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Lunar Eclipse

Discussion in 'Night, InfraRed, and UltraViolet Photography' started by warth man, Jan 21, 2019.

  1. Collage from this morning's event. Most are sadly not sharp and my frozen brain hasn't worked out why yet. I'm assuming earth/moon movement but can see star movement too, albeit with exposures no more than four or five seconds, most less. I don't get that normally but have here. Any suggestions? I was out there for two hours and my coffee cup is still there, frozen to a slate table. More evidence of frozen brain.

    46771389932_5c292db37d_c.jpg
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    Moon Eclipse_01 by warth man, on Flickr
     
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  2. kilofoxtrott

    kilofoxtrott European Ambassador Moderator

    Dec 29, 2011
    Tettnang, Germany
    Seems to be normal. The atmosphere is disturbing.
    I had the same problems last time...

    Kind regards
    Klaus
     
  3. SRHEdD

    SRHEdD

    237
    Mar 20, 2017
    Viera, Florida USA
    Steve
    Same here, disappointed myself...

    moon1.jpg
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  4. How were you setting your focus? When I did photos of the solar eclipse, with one camera lens I used a 'manual' focus; but with the second I connected it to a computer to fine tune the exposure. The second camera was spot on, the first - not so much. Setting focus to infinity just did not work for me. Oh, cameras were D500s and 70-200 lens on first; 300mm on second. Having said night, atmospheric conditions could affect it as well.
     
  5. Just come back to this. The camera was on a tripod, VR off and I used a remote release. There was no wind. I was initially using autofocus but changing settings manually. I then tried manual focus and at various times, live view using both autofocus and manual focus. I wondered if it might be shutter shock but then I've not had that before when shooting night sky. Camera was a D750 and the lens was the 300mm f4E PF with a 1.4 TC3 fitted.
     
  6. Not the easiest thing to photograph. At least it wasn't bitter cold here at the house.

    Full Blood Wolf Moon.jpg
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  7. Hi All,

    Focusing is a real problem when you are shooting the stars and a lunar eclipse. That said the biggest problem is the atmosphere, if it is not clear and still it will not give a good shot. Secondly, if the gear is warm and the night is cold you will have a "heat island" in your camera and the results will be less sharp than if you allowed the gear to cool first. I put my gear out prior to the start of the eclipse.

    We had a very good sky for photography last night. The air was clear and the stars were not twinkling which is a good sign. The moon moves faster than the stars and so you cannot use long exposures without good tracking equipment. As for focusing I always use live view. During the eclipse the D850 was able to lock on before totality. I confirmed the focus with the stars that were visible with live view, and a zoom into a test shot. With the 70-200 F2.8 on the D850 I could use auto focus if I had the box cover the brighter edge of the moon. This is really impressive as the camera can focus better than I can.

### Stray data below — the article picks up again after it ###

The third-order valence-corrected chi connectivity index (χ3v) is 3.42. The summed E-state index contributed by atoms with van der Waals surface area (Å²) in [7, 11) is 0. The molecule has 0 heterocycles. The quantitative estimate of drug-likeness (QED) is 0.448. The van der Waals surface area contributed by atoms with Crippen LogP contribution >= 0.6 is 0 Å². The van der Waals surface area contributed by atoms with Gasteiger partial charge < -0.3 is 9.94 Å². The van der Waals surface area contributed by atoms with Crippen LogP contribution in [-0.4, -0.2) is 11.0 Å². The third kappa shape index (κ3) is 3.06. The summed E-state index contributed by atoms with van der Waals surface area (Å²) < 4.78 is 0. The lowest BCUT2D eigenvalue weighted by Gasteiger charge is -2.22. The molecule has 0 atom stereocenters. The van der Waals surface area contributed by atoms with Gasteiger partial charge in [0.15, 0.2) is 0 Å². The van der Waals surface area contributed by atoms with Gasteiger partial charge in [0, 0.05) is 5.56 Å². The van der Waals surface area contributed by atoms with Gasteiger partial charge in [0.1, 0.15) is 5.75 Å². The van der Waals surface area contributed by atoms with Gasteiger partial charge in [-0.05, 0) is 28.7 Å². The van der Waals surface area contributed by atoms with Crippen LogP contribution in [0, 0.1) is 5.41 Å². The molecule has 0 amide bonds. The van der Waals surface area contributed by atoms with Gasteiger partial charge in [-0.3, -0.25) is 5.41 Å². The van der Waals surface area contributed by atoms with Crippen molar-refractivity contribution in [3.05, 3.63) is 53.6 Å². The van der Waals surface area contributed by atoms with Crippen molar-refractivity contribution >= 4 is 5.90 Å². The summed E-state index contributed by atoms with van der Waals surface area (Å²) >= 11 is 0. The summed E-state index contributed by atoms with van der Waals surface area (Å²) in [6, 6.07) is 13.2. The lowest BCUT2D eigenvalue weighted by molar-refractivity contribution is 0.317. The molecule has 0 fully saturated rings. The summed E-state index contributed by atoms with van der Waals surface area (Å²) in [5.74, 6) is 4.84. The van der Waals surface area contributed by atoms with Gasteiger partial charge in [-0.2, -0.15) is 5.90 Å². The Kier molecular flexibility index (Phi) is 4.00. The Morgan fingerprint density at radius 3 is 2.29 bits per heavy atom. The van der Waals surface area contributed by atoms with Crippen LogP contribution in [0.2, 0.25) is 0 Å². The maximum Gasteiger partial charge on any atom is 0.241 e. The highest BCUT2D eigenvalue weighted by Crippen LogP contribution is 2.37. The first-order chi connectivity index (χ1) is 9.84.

So, with all that here is a shot from last night.

    _AM11459-wolf blood moon flat@0,3x.jpg
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    D850 200-500 F5.6 at 500 mm 1/15 sec ISO 3200

    When you look closely you can see a little smearing from the earth's motion in the stars.

    Cheers,
    alexis and Georgie Beagle

    "I couldn't stop howling last night... darn wolf blood moon" - Georgie Beagle
     
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  8. Thanks for that, Beagle Hounds. The night was clear here and I was outside, with gear, for nearly three hours. Both gear and owner had definitely "assumed the temperature." Your shot is a cracker. I think I'll play with live view a bit more and check this camera/lens combination. The 300 normally lives on my D7200 but I haven't noticed any probs before with daylight pics with it on the D750. Anyway, at least I saw it all - throughout, and my binoculars gave me great service. And I now have my coffee cup back.
     
  9. It's kind of an odd thing to photograph. It's not like stars where you're shooting really wide so you can use longish shutter speeds. Using the 500 rule with a 500mm lens I knew that a 1 second shutter was as slow as I could go without blurring. From there it's just cranking the ISO until the exposure comes up. Focus is a challenge as well with the atmospheric haze.
     
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  10. That is a very good shot! I was planning to put my D5 on my Meade telescope (2000mm focal length) then mount my D500 and 70-200 on top; set the scope up for lunar tracking and see what would come. When I got home, our furnace went south and with the temperature in low single digits, I decided opening the door was not conducive to keeping what little hear we had left.... So all I have is what I took last time.... think anyone would notice the difference??? lol
     
  11. You are probably right about ISO. I'll have to have another play with an "ordinary" moon.
     
  12. Having just returned from Arizona to chilly Chicagoland, I wasn’t mentally prepared for the single-digit temperature, so I grabbed a few quick exposures and gave up before getting a money shot.
    0ABEB5A2-1998-4348-841B-FFF43F011C68.jpeg
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